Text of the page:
Nintendo's executives are a sharp bunch. They're so sharp, in fact, that they can look ahead and see a day coming sooner rather than later that sales for the Wii drop off and never recover. How can Nintendo ramp up another holiday season for Wii hardware when pretty much everyone who wants one owns one by now? Where does the company go from here? Brad Hilderbrand at Games Are Evil has a few choice quotes from Nintendo president Satoru Iwata about the Wii's retirement plans.
“Accordingly, when our consumers are ready to select what they want to purchase for a Christmas gift, how we can encourage them to choose Wii, has now become important. In other words, we do not have the mindset that our home game console business will not see any further growth so therefore, we have to do something to sustain the sales,” said Iwata in a conference call.
“Having said that, however, in that critical sales season, if everything doesn’t go ahead just as we hope, and if we do not do anything about it, our platform business will be in trouble. We will need to prepare for such situations.”
Though the Wii burst out of the gate sales-wise, things have slowed recently as market saturation has begun to set in. While the Wii was a hot commodity its first couple years on the market, once supply caught up with demand and the allure of the console’s motion controls wore off things began taking a turn. Nintendo is now finding that the casual market they’ve worked so hard to court up to now can be a fickle group, and with hardcore gamers choosing the Xbox 360 or PS3 over the Wii Nintendo finds itself in a strangely vulnerable position.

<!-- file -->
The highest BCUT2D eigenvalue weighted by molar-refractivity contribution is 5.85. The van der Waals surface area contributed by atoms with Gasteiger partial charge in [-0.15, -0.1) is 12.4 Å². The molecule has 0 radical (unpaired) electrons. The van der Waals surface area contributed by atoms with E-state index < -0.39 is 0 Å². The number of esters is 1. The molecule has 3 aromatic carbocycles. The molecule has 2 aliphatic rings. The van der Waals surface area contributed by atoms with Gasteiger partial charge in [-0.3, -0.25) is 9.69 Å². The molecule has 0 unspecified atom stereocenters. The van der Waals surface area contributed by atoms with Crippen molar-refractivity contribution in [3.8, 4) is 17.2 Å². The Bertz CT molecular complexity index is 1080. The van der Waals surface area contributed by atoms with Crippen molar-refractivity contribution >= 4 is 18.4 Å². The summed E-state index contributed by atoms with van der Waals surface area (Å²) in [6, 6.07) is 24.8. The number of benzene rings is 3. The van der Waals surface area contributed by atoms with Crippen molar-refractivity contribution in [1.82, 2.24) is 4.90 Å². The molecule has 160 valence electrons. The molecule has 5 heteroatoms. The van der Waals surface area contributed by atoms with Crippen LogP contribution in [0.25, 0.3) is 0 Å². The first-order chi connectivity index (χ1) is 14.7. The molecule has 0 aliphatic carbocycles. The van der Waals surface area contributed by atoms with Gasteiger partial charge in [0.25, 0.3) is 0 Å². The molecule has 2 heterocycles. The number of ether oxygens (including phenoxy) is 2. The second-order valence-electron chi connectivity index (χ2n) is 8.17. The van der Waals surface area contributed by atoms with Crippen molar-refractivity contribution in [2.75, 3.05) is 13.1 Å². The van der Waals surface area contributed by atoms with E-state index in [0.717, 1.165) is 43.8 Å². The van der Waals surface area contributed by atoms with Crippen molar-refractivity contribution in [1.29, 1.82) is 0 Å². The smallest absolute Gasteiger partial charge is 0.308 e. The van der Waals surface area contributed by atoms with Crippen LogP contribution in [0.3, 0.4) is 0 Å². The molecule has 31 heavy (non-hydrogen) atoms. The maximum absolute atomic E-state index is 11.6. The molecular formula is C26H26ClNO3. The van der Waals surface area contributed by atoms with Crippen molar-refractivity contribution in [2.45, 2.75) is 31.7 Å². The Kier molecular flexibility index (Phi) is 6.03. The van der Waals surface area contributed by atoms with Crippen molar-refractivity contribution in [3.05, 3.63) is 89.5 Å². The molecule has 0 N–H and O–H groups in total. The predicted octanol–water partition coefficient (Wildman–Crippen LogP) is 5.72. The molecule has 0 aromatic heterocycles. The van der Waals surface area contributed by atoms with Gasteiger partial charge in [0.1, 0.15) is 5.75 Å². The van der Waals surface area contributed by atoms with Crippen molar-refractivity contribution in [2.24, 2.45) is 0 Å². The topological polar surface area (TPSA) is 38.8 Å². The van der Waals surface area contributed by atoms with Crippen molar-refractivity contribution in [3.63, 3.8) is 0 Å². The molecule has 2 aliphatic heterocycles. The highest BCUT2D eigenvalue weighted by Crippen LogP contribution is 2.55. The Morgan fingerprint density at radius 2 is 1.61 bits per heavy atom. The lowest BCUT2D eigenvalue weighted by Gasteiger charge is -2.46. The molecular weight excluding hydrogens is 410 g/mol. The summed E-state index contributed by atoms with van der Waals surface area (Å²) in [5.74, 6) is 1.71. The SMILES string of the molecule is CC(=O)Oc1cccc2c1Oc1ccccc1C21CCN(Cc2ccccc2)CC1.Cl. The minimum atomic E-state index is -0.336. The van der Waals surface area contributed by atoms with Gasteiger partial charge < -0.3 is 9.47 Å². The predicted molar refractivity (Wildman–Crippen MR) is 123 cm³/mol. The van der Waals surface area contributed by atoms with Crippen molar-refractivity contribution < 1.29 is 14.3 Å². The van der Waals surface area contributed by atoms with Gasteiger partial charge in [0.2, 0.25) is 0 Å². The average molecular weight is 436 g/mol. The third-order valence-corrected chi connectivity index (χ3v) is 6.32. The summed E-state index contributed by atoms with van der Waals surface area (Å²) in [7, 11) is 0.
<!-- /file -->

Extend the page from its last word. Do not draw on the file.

Ready for some personal speculation? Nintendo squeezes one more quality holiday season out of the Wii with new high profile titles like Kirby's Epic Yarn, Donkey Kong Country Returns, and even Wii Party. Next year we see the Nintendo 3DS take over the spotlight, and once The Legend of Zelda: Skyward Sword is with us, we start to see Nintendo's priorities shift. The 3DS becomes the main focus as the Wii quietly sails off into the sunset with a bevy of Player's Choice titles and hardware price cuts seeing it off just before we start to hear about the inevitable Super Wii or whatever they plan to call it. Does this sequence of events sound a little familiar? It should. It's what Nintendo did to retire the GameCube and introduce the original DS to the world. We were so occupied with the handheld system that the home console slipped away unhindered. My belief is that it's all poised to happen again.